Phimosis is defined as the inability to retract the skin (foreskin or prepuce) covering the head (glans) of the penis. Phimosis may appear as a tight ring or “rubber band” of foreskin around the tip of the penis, preventing full retraction. Phimosis is divided into two forms: physiologic and pathologic. Current incidence of phimosis is about 1% in 7th grade boys.
Physiologic phimosis: Children are born with tight foreskin at birth and separation occurs naturally over time. Phimosis is normal for the uncircumcised infant/child and usually resolves around 5-7 years of age, however the child may be older.
Pathologic phimosis: Phimosis that occurs due to scarring, infection or inflammation. Forceful foreskin retraction can lead to bleeding, scarring, and psychological trauma for the child and parent. If there is ballooning of the foreskin during urination, difficulty with urination, or infection, then treatment may be warranted.
Physiologic phimosis is present at birth and resolves without intervention. Most children will not have a fully retractable foreskin at birth, but do so as they get older with the majority having a fully retractable foreskin by early adolescence.
Pathologic phimosis is caused by scarring, balanitis, and underlying medical risk factors.
Physiologic phimosis results from adhesions between the epithelial layers of the inner prepuce and glans. These adhesions spontaneously dissolve with intermittent foreskin retraction and erections, so that as males grow, physiologic phimosis resolves with age.
Poor hygiene and recurrent episodes of balanitis or balanoposthitis lead to scarring of preputial orifices, leading to pathologic phimosis. Forceful retraction of the foreskin leads to microtears at the preputial orifice that also leads to scarring and phimosis. Elderly persons are at risk of phimosis secondary to loss of skin elasticity and infrequent erections.
Patients with phimosis, both physiologic and pathologic, are at risk for developing paraphimosis when the foreskin is forcibly retracted past the glans and/or the patient or caretaker forgets to replace the foreskin after retraction. Penile piercings increase the risk of developing paraphimosis if pain and swelling prevent reduction of a retracted foreskin.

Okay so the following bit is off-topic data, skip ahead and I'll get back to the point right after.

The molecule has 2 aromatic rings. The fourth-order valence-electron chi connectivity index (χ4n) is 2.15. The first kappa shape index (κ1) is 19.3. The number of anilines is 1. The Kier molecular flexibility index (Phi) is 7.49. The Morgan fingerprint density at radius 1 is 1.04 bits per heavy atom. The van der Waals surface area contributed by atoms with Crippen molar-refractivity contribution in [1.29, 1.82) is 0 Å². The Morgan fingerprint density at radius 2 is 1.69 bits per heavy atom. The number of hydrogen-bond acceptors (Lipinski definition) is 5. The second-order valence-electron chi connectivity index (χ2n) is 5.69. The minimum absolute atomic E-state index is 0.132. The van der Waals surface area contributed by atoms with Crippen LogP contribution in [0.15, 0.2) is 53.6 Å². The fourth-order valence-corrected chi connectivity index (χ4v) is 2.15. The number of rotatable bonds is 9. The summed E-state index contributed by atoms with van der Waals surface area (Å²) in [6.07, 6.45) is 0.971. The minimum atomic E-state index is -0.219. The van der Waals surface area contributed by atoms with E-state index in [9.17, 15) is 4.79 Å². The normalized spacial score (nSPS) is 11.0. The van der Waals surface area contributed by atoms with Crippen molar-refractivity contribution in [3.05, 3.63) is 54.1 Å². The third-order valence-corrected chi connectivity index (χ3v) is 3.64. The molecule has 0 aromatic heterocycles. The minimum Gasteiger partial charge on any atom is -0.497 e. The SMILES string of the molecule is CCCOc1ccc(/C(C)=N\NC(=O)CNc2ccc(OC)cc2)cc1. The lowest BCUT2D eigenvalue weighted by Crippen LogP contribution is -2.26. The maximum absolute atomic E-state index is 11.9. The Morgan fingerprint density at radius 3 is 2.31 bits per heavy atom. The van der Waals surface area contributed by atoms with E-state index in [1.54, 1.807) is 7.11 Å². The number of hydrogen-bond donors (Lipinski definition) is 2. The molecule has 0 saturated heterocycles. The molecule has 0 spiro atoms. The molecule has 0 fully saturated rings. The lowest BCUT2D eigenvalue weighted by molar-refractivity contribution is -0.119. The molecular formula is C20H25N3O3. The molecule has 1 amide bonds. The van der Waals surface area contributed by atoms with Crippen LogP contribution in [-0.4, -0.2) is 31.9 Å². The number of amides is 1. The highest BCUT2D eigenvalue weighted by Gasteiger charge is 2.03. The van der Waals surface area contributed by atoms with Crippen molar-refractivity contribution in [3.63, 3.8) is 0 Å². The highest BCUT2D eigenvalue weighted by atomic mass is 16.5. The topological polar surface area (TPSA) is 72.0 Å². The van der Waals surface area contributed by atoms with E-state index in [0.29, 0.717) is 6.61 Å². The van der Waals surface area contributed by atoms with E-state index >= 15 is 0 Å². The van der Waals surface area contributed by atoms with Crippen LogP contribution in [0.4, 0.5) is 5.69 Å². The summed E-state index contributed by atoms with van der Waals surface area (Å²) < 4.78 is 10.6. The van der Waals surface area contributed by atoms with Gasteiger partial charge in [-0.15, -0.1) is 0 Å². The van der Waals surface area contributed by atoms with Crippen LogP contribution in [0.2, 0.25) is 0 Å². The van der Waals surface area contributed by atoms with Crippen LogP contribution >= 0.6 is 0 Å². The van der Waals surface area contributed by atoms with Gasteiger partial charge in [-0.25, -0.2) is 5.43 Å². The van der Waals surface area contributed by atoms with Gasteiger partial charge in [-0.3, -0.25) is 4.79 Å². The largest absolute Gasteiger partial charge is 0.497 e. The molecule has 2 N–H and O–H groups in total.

With time, impairment of venous and lymphatic flow to the glans leads to venous engorgement and worsening swelling. As the swelling progresses, arterial supply is compromised, leading to penile infarction/necrosis, gangrene, and eventually, autoamputation.
The inability of the foreskin to retract can lead to difficulty cleaning of the area which can cause balanitis. Other symptoms include:
- difficulty urinating,
- painful urination,
- painful erection, or
Your doctor can diagnose phimosis based on a thorough history and physical examination. Additional tests are usually not necessary.
Treatments for phimosis vary depending on the child and severity of phimosis. Treatments may include: gentle daily manual retraction, topical corticosteroid ointment application or circumcision.
Topical corticosteroid therapy:
Medical providers may recommend topical steriod ointment application for children with phimosis. This is an effective treatment in most males. These topical ointments are used to help soften the tight foreskin around the penis, so the foreskin may be easily retracted. Your provider will demonstrate how to apply the ointment to the tight ring of foreskin and/or head of the penis. The ointment is massaged into the affected areas twice daily for 6-8 weeks along with manual stretching/retraction twice daily. Once the foreskin can be fully retracted, the ointment is discontinued and manual daily retraction (during warm baths and urination for the potty trained child) will prevent phimosis from reoccurring. The most common corticosteroids used are hydrocortisone 2.5%, betamethasone 0.05%, triamcinolone 0.01%, and fluticasone propionate 0.05%.
Male circumcision refers to the surgical removal of the foreskin. Circumcision is often not required for treatment of phimosis. In some rare cases your pediatric urologist may recommend circumcision due to failure of steroid ointment, pathologic phimosis, paraphimosis (foreskin stuck in the retracted position behind the head of the penis), recurrent urinary tract infections, or severe/recurrent balanoposthitis.